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To put it simply, we create products for our customers, not for ourselves. To create what customers crave, we have to go the extra mile.

Online content is a part of that.

To see the results you want (whether that’s an engaged community, a booked-out client schedule, or a decent deposit in your bank account) you need to figure out exactly what your audience wants.

And I have a couple of top-secret hacks to help you create what customers crave…

Ask them

Create a simple Typeform survey, and ask your customers (current and past), your colleagues, your followers, your friends what they would find useful.

Send them a personal invitation mentioning how much you value them, and just how much you would LOVE for them to help you out with a bit of product development. Get specific with your questions.

  • Ask if they prefer video content or podcasts.
  • Ask if they prefer weekly email newsletters or if they’d rather get them monthly.
  • Pitch the products you have planned and gauge feedback.

This is a great opportunity to find out how you’re already helping them (or not) so that that you can tweak your business practices accordingly.

Another place to pick those brains is in your email autoresponder. When someone subscribes to your mailing list, your email service will automatically send out a thank you message. Use that space to ask about your customer’s biggest struggle (that relates to your niche).

Before you know it you’ll have a swipe file filled with potential content ideas. Take note of themes that come up again and again, and use that knowledge to develop your strategy.

Read: How to Improve Product Quality with Customer Feedback

Answer them

Hanging out wherever your customers do isn’t stalking, it’s just good business. Make a note of any questions that you can answer, whether that’s in a Facebook group, a Twitter chat, a networking event or even your blog comments. If one person is struggling with something, others will be too.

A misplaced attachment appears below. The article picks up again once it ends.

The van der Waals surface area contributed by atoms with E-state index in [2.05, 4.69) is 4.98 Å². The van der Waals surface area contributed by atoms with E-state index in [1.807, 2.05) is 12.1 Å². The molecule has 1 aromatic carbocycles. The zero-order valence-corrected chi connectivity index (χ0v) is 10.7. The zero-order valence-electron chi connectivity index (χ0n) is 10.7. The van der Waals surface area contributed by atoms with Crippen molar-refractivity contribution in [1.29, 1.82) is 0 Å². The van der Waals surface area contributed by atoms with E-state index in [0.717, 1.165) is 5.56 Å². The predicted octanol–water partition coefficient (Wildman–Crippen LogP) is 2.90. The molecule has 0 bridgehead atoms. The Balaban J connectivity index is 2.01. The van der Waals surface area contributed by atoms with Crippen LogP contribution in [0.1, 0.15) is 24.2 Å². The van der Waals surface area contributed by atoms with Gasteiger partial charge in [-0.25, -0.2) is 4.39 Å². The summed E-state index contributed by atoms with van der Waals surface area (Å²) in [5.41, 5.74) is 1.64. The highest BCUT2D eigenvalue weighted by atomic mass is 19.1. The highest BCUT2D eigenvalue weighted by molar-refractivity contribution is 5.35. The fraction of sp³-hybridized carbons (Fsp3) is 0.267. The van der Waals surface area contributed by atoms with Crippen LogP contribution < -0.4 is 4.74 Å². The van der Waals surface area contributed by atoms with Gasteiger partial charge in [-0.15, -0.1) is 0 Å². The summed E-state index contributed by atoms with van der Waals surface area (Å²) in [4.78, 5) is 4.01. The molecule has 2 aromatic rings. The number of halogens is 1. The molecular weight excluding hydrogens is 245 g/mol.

Really listening, and offering relevant information is a great way to start building long-lasting client relationships.

Knowing what your audience wants from you is the only way to create the content they crave. 

Read: 5 Secrets to Selling Products Online Successfully

A hand holding a yummy foamy drink symbolizes what customers crave for an article from Selz, the ecommerce platform for business growth

So you have two simple ways to find out WHAT your content and product development should focus on, but how do you start bringing that to life?

How will you create what customers crave?

Be engaging

Communicating with others through your content is key creating what customers crave, and also vital to getting your stuff shared far and wide.

  • Showcase client success stories on your Facebook page.
  • Re-gram shots of customers using your products on Instagram.
  • Crowdsource a blog post (and let all the contributors know they’ve been featured).
  • Invite a trusted colleague to co-host a blab session.

Read: How to Promote a Product in 10 Different Ways

Be visual

Visual content is an important way to boost interaction and make an impact (and ever-decreasing attention spans make that a must). By using a free tool like Gimp, you can easily create what customers crave – attractive on-brand graphics to incorporate into your content marketing. V

ideos are also a great way to create engaging content, and this article features some great free editing tools.

Read: How To Drive Traffic To Your Online Store: The Ultimate Guide

Be you

Showing up with integrity is what makes a growing business stand out.

Your customers are interested in your content because of the unique knowledge, experience, and outlook. Create what customers crave. Kick off the cookie cutters and use your own language.

Include stories from the day-to-day and be honest with your audience. Don’t build up a facade of perfection. People respond to other people, so be yourself. 

The Selz community is full of original thinkers like you. Expand your business with our ecommerce platform today.

About the author

Jo Gifford

A widely read contributor to Huffington Post, Selz, Regus, Prowess, YFS Magazine and many more interwebz rabbit holes, Jo is a respected UK voice on life as a pocket-sized enterprise owner.

Jo’s background – a seasoned blogger, copywriter, podcaster, and graphic designer with an MA and research interest in creative thinking for small business – makes for an eclectic and colourful killer content approach.

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